The standard was set, wasnâ€™t it, last year? I think so. Arkham Asylum rose up as king of the superhero romps. All that Stealthy McSneaky, bat flappery, Hitty McPunchy and Harley Quinn Jokery. It was a delight, and refreshing to see very old IP used in such a respectful way; respectful to gamers and Batman fans, and respectful to the intent of the original source material.
Now, Iâ€™m not saying that Spider-Man: Shattered Dimensions is as good. At least not in the same way. But it feels similar in its comic-to-screen transition. It has flung a silken line from one medium to the other and swung across with the speed and trajectory appropriate to make a really good impression. Metaphorical as.
The titular Shattered Dimensions refers to both the fragmented pieces of a powerful magical item called the Tablet of Order and Chaos and the four alternate realities into which it falls. Mysterio and Spider-Man throw down when the bubble-headed evil-doer attempts to nick off with it, and the tablet smashes, spreading itself across multiple Marvel Universes. Each universe is inhabited by a different Spider-Man, and youâ€™ll use all four as you search the world for the fragments.
Broadly, this is it in terms of story. Each of the levels - which are set out in a very linear fashion, with one set unlocking the next - contains its own goings on, and its own villain-boss. The premise is that you battle from one end to the other and reclaim the fragment of the tablet in that level. Shattered Dimensions is very arcade-like in this way, and thatâ€™s really the intention.
The premise of having the game split between four different realities is an excellent one, and one it would have been good to see it explored through the use of a more complex narrative. But, then again, this is possibly the rambling of a story-hungry gamer who has recently been spoiled by the industryâ€™s rich fictional offerings. No matter; the shallow dive doesnâ€™t take much away from the f word.
Shattered Dimensions is ultimately a third-person beat em up, with a few RPG elements thrown in to keep it spicy. There are a number of challenges to complete in each level - which you can explore on the Web of Destiny - with challenge milestones unlocking character upgrades. At five, youâ€™ll unlock three upgrades; some of which apply to all four Spider-Men (Amazing, Noir, 2099 and Ultimate) and some that apply only to one or two. With 25 challenges complete, the next set is unlocked, and so on.
Combat upgrades are also available, and itâ€™ll be no surprise you need to unlock these, too. In order to buy all this stuff, you need to collect Spider Essence, which sounds as if it might be some kind of new line of fragrances targeted at emos. These are represented by little spider tokens in three colours that you collect as you run, swing and climb your way around the levels.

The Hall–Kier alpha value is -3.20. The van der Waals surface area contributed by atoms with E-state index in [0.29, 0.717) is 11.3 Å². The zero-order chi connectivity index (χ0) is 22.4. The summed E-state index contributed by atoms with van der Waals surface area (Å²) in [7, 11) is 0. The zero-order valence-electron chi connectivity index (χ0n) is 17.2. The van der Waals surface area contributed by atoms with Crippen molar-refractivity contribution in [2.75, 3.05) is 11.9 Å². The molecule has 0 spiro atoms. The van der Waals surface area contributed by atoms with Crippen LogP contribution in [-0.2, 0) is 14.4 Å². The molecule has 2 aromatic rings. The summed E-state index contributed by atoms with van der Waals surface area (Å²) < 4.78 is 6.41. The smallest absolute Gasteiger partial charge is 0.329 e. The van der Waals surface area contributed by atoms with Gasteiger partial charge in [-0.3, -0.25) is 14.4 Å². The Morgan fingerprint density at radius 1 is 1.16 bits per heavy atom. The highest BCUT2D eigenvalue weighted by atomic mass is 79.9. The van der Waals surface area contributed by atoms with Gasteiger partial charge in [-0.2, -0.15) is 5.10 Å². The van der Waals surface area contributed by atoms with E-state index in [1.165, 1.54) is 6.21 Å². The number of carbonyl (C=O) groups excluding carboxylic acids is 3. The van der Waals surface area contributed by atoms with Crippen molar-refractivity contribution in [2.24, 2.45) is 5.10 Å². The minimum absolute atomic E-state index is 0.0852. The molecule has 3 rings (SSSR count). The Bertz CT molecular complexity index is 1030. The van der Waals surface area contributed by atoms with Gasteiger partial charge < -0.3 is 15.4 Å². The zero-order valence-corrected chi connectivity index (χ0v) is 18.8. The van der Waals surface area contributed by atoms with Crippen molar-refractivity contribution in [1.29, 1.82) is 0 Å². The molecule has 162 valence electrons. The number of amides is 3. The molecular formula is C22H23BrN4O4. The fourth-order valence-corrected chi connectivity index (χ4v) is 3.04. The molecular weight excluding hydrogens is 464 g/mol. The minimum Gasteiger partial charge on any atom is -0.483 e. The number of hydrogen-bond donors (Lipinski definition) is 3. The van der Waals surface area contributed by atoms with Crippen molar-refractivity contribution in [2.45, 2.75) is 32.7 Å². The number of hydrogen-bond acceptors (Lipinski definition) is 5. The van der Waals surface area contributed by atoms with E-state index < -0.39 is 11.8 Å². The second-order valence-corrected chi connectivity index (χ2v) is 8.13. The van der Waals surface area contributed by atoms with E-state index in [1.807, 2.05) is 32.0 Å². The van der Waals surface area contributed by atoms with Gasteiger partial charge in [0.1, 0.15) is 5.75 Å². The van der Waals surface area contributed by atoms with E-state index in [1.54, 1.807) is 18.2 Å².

The combat mechanics in Spider-Man: Shattered Dimensions are fairly good. Bashing baddies is satisfying and there are a range of approaches at your disposal, ranging from the old three-button mash combo to mid-air grabs and of course the delightfully suggestive web attacks. Each of the different Spider-Men have different abilities and limitations, and exploring these is a good portion of the fun herein. Noir Spider-Man, for example, is all about stealth, creeping from shadow to shadow ensnaring goons from behind. The top-down stealth takedown will put many in mind of Battyâ€™s death-from-above attacks in Arkham Asylum, which isnâ€™t a bad thing. In terms of pace, itâ€™s all fairly frenetic. The simplicity is both a good and a bad thing: it wonâ€™t take you long to master combat, but once you have learned three or four good moves itâ€™s all too easy to stick to them.
Some very shoddy camera work makes some combat sequences and general getting about quite frustrating. Itâ€™s so important in games like this one to keep things nice and steady, but a mixture of Spider-Manâ€™s delicious pace and enemies that move with speed rivalling that of our hero himself combine to force the player into some strange corners at times. Occasionally, itâ€™s best to forget about your webs and just run the hell away to reassess the situation. If you can look past this sticking point, you wonâ€™t find much to dislike about the game otherwise - I shouldnâ€™t like to understate its impact, however.
Some other critics have lauded the voice acting, but I think Spider-Manâ€™s success in this area is more about quality writing than quality delivery. There is plenty of wry humour to be found, and the delivery is mostly quite good. Itâ€™s really the arrangement of words that sets the action off, though. Some of the enemies, especially, are a bit hammy. Then again, that may be a very intentional device.
Visuals arenâ€™t set to stun, but they do fit the game very well. Youâ€™ll never see a focus on realism in a game like this one, and for that we should always be grateful. There a few graphical anomalies that make themselves known; vanishing walls, for example. But overall Shattered Dimensions is very easy on the eye.
Between the base premise (forgetting the fact it would have been cool to see more done with it) and the fun (but perhaps a little repetitive) combat, gamers have in Shattered Dimensions a better-than-average outing for one of our favourite lycra-ed heroes. Iâ€™d be wary of sending every Arkham fan flocking to this one, but the similarities are noticeable. And with plenty of unlockables, enemies that will bring a smile to the dial of comic book nerds world over and action thatâ€™s just a good bit of old fashioned fun, it surely deserves an NZGamer.com recommendation.